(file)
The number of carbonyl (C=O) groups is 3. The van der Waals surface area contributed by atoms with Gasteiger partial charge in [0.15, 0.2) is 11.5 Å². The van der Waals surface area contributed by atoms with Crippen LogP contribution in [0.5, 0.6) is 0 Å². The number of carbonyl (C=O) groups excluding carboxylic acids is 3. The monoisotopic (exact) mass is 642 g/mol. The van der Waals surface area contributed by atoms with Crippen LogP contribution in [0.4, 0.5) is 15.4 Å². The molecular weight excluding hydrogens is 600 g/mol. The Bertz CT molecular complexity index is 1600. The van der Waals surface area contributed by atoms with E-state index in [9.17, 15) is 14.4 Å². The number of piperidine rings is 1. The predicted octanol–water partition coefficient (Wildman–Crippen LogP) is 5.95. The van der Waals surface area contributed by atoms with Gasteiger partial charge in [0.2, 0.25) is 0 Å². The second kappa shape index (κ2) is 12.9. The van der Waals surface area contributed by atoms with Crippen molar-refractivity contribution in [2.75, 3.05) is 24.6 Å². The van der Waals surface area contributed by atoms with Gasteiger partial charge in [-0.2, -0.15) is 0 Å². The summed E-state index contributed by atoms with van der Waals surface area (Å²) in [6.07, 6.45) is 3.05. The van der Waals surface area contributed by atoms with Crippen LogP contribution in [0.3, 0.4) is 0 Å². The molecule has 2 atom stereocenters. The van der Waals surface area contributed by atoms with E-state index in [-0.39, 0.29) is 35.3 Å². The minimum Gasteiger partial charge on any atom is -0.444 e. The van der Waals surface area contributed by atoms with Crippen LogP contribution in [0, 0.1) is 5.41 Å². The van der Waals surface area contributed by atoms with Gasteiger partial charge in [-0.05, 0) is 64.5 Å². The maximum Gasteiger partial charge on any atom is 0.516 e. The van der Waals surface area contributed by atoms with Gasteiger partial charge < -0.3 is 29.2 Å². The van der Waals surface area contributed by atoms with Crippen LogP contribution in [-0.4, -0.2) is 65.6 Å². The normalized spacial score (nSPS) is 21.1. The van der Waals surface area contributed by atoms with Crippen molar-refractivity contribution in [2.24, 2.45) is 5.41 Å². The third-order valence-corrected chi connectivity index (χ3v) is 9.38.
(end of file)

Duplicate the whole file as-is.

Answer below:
The number of carbonyl (C=O) groups is 3. The van der Waals surface area contributed by atoms with Gasteiger partial charge in [0.15, 0.2) is 11.5 Å². The van der Waals surface area contributed by atoms with Crippen LogP contribution in [0.5, 0.6) is 0 Å². The number of carbonyl (C=O) groups excluding carboxylic acids is 3. The monoisotopic (exact) mass is 642 g/mol. The van der Waals surface area contributed by atoms with Crippen LogP contribution in [0.4, 0.5) is 15.4 Å². The molecular weight excluding hydrogens is 600 g/mol. The Bertz CT molecular complexity index is 1600. The van der Waals surface area contributed by atoms with E-state index in [9.17, 15) is 14.4 Å². The number of piperidine rings is 1. The predicted octanol–water partition coefficient (Wildman–Crippen LogP) is 5.95. The van der Waals surface area contributed by atoms with Gasteiger partial charge in [0.2, 0.25) is 0 Å². The second kappa shape index (κ2) is 12.9. The van der Waals surface area contributed by atoms with Crippen molar-refractivity contribution in [2.75, 3.05) is 24.6 Å². The van der Waals surface area contributed by atoms with Gasteiger partial charge in [-0.2, -0.15) is 0 Å². The summed E-state index contributed by atoms with van der Waals surface area (Å²) in [6.07, 6.45) is 3.05. The van der Waals surface area contributed by atoms with Crippen LogP contribution in [0.3, 0.4) is 0 Å². The molecule has 2 atom stereocenters. The van der Waals surface area contributed by atoms with E-state index in [-0.39, 0.29) is 35.3 Å². The minimum Gasteiger partial charge on any atom is -0.444 e. The van der Waals surface area contributed by atoms with Crippen LogP contribution in [0, 0.1) is 5.41 Å². The van der Waals surface area contributed by atoms with Gasteiger partial charge in [-0.05, 0) is 64.5 Å². The maximum Gasteiger partial charge on any atom is 0.516 e. The van der Waals surface area contributed by atoms with Gasteiger partial charge < -0.3 is 29.2 Å². The van der Waals surface area contributed by atoms with Crippen LogP contribution in [-0.4, -0.2) is 65.6 Å². The normalized spacial score (nSPS) is 21.1. The van der Waals surface area contributed by atoms with Crippen molar-refractivity contribution in [2.24, 2.45) is 5.41 Å². The third-order valence-corrected chi connectivity index (χ3v) is 9.38.